Highland Wood Croft will last in the memory a long long time thanks to the kindness of Ann Burgess, some local knowledge and a piece of extraordinary luck. To reach here I headed north on the B979 stopping at the farm after Woodside. (Probably easier coming from the A947.)
I asked permission to to park from Ann which was kindly given. Being interested in local history herself she acted as a guide. It would be fair to say that the path isn't the straightest, 0.5 miles, but it is fairly flat making it easy for dog walks and Drews. The path reaches a fence which marks the start of Highland Croft land. Sadly, like the fence, the croft is in bad shape. From here the cairn is north situated amongst a small birch wood. A beautiful setting amongst the green and white colours. Made me feel at home!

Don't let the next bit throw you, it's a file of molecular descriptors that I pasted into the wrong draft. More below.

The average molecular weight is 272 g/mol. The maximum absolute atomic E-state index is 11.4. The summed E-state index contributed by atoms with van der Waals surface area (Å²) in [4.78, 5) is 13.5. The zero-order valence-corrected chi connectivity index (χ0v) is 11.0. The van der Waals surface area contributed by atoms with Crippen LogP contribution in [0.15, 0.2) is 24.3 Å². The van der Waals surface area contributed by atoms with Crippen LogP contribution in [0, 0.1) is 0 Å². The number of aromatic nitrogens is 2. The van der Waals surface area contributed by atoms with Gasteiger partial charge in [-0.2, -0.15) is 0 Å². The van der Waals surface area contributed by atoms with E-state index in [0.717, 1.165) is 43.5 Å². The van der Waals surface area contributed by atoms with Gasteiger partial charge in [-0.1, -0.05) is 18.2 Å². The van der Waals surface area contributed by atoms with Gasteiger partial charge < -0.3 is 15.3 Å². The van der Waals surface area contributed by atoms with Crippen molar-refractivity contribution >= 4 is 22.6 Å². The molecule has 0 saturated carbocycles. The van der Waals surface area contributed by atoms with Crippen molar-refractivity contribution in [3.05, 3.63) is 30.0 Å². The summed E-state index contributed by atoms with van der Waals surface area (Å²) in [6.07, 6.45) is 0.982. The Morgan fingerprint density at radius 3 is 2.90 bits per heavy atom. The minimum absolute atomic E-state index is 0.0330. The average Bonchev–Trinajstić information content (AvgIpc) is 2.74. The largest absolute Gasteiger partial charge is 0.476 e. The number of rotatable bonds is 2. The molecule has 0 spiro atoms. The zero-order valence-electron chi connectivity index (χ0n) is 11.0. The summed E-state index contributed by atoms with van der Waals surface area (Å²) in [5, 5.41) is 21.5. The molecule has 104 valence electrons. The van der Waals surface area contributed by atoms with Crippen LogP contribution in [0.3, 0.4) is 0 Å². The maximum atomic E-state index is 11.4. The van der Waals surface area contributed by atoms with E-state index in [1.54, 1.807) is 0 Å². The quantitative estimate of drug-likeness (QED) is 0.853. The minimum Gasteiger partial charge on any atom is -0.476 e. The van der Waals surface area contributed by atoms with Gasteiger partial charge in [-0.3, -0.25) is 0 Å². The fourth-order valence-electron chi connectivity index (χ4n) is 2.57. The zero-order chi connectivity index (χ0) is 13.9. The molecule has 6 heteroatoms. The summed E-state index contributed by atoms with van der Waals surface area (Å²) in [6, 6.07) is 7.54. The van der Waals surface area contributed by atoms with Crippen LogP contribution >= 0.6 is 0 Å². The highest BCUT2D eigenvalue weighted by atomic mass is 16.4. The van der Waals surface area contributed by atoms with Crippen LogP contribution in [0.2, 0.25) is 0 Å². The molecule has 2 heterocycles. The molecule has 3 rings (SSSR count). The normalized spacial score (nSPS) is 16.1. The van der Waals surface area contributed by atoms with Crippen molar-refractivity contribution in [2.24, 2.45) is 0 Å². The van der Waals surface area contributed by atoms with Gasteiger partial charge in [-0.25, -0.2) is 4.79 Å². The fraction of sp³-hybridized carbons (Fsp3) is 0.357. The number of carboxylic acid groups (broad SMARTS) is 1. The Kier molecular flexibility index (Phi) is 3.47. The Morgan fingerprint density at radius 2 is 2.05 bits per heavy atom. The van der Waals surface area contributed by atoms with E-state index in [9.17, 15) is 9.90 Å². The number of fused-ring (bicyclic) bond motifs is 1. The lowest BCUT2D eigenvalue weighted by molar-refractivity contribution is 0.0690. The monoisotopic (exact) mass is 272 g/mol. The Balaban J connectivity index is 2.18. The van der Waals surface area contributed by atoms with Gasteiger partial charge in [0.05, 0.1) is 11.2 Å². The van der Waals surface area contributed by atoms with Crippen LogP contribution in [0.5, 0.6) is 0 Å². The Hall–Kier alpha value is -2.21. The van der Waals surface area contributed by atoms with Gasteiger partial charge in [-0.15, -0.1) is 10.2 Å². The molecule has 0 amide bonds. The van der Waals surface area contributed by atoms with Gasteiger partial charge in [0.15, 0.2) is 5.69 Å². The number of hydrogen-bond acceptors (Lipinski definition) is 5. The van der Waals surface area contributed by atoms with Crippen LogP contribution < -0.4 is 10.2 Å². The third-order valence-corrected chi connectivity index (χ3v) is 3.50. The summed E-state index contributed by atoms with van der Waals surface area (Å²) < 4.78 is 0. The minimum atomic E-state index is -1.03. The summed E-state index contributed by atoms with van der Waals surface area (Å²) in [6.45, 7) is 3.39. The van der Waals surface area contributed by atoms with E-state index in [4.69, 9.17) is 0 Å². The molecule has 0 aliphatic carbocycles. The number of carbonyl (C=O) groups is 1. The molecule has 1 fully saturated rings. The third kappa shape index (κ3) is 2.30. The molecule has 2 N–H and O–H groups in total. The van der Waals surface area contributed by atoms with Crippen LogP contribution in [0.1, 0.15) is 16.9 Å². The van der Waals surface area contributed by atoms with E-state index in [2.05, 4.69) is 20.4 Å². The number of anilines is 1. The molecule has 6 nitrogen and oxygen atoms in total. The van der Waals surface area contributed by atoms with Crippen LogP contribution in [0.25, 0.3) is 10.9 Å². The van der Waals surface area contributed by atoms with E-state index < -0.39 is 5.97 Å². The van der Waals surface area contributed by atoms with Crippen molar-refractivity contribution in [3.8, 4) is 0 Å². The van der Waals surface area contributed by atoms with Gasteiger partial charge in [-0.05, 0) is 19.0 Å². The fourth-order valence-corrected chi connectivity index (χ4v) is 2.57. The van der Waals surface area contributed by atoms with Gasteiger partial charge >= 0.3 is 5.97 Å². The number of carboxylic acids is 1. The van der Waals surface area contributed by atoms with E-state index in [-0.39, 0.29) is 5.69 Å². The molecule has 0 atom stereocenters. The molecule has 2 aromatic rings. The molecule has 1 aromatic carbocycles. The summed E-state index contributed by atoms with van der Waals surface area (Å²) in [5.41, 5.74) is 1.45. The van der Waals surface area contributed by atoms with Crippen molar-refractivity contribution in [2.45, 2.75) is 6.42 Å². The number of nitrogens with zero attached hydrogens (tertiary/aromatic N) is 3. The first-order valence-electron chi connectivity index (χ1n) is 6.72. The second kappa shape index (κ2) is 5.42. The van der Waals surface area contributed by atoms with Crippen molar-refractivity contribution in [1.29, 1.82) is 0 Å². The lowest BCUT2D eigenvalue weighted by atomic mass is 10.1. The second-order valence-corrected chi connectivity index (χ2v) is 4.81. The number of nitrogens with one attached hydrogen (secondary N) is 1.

The grass covered cairn itself is some 6.5 meters wide and just over 0.5 meters high. Stones peaking thru are indeed kerbs. They arc round the northern side of the cairn, I counted 5 with 3 maybes. Everywhere near the cairn are rocks so I must come back and look for rock art.
With a few photographs taken it was back down the path to the car when Ann announced that there was a Bronze Age cairn across the road at Braedale. One big and massive problem - my car keys had gone missing so frantically I looked turning the car almost upside down, but no luck. Ann suggested that she'd drive so on we went to Braedale.